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Risk Assessment Using Paired Comparison Expert Judgment for Ranking of Compounding Outsourcing Facilities Open Access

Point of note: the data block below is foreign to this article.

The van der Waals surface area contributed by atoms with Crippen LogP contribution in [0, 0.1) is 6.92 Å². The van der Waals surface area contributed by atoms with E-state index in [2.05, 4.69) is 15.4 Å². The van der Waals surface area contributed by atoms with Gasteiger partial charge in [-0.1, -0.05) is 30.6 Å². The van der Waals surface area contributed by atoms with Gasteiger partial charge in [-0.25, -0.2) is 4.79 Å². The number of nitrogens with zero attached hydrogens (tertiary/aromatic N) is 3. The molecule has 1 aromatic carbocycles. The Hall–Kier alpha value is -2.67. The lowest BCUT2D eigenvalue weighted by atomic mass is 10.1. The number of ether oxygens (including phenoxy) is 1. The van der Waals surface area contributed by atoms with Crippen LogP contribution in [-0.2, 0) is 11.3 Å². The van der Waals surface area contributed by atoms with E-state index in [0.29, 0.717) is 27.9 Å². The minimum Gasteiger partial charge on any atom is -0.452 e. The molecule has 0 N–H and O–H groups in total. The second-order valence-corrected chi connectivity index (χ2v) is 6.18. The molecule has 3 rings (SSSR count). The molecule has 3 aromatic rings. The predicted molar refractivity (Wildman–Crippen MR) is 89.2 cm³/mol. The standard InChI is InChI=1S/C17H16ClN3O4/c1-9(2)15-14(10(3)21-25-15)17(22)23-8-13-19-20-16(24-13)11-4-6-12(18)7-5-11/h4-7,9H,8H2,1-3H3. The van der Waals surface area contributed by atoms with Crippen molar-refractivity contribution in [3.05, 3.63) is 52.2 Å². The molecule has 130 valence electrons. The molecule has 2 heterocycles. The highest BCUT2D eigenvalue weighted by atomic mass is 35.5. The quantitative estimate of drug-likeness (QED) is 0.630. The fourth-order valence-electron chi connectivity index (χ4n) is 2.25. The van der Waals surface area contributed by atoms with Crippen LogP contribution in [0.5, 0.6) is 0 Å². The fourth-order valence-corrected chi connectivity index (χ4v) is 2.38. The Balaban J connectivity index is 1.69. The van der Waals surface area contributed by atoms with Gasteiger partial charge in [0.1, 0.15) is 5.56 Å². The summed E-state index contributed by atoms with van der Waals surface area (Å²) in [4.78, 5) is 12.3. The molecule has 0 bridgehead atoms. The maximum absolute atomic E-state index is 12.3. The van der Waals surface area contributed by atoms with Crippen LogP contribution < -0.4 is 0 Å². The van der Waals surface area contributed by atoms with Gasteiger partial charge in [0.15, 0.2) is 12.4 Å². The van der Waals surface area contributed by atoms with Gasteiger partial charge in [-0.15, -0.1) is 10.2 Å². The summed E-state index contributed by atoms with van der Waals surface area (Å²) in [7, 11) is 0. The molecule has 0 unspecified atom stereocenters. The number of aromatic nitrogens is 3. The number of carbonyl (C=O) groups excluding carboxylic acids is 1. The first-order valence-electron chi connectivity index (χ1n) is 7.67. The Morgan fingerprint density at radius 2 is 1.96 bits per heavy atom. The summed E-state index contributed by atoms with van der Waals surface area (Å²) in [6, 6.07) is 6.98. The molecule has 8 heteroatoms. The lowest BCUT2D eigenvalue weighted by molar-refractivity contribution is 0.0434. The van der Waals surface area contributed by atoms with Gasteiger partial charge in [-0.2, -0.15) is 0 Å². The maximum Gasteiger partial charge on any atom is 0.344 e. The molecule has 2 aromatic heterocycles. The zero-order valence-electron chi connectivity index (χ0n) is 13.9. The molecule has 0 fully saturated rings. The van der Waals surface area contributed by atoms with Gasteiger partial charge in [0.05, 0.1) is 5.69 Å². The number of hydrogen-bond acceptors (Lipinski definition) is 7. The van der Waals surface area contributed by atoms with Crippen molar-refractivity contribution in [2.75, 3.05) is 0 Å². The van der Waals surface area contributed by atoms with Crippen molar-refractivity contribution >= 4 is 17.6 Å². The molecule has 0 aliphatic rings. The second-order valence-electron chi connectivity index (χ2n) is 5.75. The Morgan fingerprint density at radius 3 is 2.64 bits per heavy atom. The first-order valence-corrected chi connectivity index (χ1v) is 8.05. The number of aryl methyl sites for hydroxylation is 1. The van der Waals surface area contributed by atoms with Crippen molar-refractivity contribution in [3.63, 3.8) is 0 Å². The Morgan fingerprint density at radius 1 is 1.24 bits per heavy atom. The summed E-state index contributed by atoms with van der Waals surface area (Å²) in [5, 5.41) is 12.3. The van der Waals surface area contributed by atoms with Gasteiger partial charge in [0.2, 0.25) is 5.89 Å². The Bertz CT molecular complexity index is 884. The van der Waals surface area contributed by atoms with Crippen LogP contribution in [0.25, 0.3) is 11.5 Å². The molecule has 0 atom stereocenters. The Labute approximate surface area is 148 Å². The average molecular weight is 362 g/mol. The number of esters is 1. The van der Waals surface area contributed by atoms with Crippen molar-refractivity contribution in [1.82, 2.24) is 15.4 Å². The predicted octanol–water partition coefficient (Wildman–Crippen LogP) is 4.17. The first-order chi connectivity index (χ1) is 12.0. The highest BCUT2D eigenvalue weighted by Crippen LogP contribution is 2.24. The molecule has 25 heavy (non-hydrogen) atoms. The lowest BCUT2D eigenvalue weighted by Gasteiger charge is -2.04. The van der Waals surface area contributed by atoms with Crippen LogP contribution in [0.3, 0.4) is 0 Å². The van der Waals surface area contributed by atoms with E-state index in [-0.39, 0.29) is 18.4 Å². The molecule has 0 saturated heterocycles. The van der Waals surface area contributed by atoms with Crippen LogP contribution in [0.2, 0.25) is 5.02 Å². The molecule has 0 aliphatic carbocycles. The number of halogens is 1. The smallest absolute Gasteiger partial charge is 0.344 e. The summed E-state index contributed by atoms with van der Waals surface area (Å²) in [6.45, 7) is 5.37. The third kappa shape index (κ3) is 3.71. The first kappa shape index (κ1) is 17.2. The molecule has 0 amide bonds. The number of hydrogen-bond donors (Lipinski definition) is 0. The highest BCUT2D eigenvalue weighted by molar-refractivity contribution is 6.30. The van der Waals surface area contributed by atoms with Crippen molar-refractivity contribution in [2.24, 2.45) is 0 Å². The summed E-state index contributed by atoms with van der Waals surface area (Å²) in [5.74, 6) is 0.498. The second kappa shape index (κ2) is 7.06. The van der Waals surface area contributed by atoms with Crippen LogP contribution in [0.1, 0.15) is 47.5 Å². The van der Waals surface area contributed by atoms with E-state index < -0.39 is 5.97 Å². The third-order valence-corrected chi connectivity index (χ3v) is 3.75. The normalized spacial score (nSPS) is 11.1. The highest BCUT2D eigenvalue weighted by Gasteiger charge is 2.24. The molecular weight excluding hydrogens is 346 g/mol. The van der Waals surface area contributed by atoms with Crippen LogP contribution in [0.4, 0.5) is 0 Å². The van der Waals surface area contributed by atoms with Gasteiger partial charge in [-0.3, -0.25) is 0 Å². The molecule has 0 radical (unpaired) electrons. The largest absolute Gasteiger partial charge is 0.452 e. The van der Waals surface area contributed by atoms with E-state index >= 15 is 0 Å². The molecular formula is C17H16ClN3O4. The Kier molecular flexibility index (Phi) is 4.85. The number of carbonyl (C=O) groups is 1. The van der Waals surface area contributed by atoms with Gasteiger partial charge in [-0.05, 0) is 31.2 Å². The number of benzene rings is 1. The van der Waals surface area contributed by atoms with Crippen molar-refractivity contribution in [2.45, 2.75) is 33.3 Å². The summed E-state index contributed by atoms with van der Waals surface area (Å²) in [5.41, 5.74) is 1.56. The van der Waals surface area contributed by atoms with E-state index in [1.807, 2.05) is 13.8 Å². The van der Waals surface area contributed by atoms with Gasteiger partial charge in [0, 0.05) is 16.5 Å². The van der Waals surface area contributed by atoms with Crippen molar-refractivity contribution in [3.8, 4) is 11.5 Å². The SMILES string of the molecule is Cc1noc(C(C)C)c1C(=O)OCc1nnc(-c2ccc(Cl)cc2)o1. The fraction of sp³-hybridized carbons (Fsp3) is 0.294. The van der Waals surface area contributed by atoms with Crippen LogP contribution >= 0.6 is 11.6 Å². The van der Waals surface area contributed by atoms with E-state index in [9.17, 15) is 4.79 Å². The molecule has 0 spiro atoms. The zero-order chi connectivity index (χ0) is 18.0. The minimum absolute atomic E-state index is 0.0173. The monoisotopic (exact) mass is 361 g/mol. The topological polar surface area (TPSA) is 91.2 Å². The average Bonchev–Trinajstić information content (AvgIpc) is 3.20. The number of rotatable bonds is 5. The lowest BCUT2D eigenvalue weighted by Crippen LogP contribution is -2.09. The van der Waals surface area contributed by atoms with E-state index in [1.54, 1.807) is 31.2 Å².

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In 2012, improperly compounded sterile products caused an outbreak of fungal meningitis and other fungal infections to become the largest outbreak of healthcare-associated infections in the United States. This outbreak, along with other adverse events associated with larger compounders demonstrated a significant public health risk and highlighted the need for more-rigorous regulatory oversight of pharmacy compounding. In response, the U.S. Congress passed the Drug Quality and Security Act in November 2013, giving the Food and Drug Administration (FDA) authority to oversee compounding outsourcing facilities. However, even with the new authority, the regulators are faced with the challenge of safeguarding the public against improperly compounded products despite limited data and resources. This dissertation will discuss a novel application of the paired comparison expert elicitation technique to develop a risk-ranking model that can allow regulators to efficiently allocate their resources and focus on compounding firms that could pose the greatest risk. Empirical research on the factors that can assess compounding risks is explored to understand their influences. Sensitivity analysis of these risk factors identified the top factors that had the most significant effect on the outcome of the quantitative risk assessment model. The resulting model from this research is inclusive as it was developed with inputs from experts from the FDA, the States Board of Pharmacy, and members of the compounding industry. As such, it can be beneficial to stakeholders from both the private and public pharmacy compounding sectors.Prior to conducting the paired comparison expert elicitation, a gap analysis is performed to gain a better understanding of the pharmacy compounding regulations among the states and to identify the gaps in the state regulation and oversight of the compounding industry.

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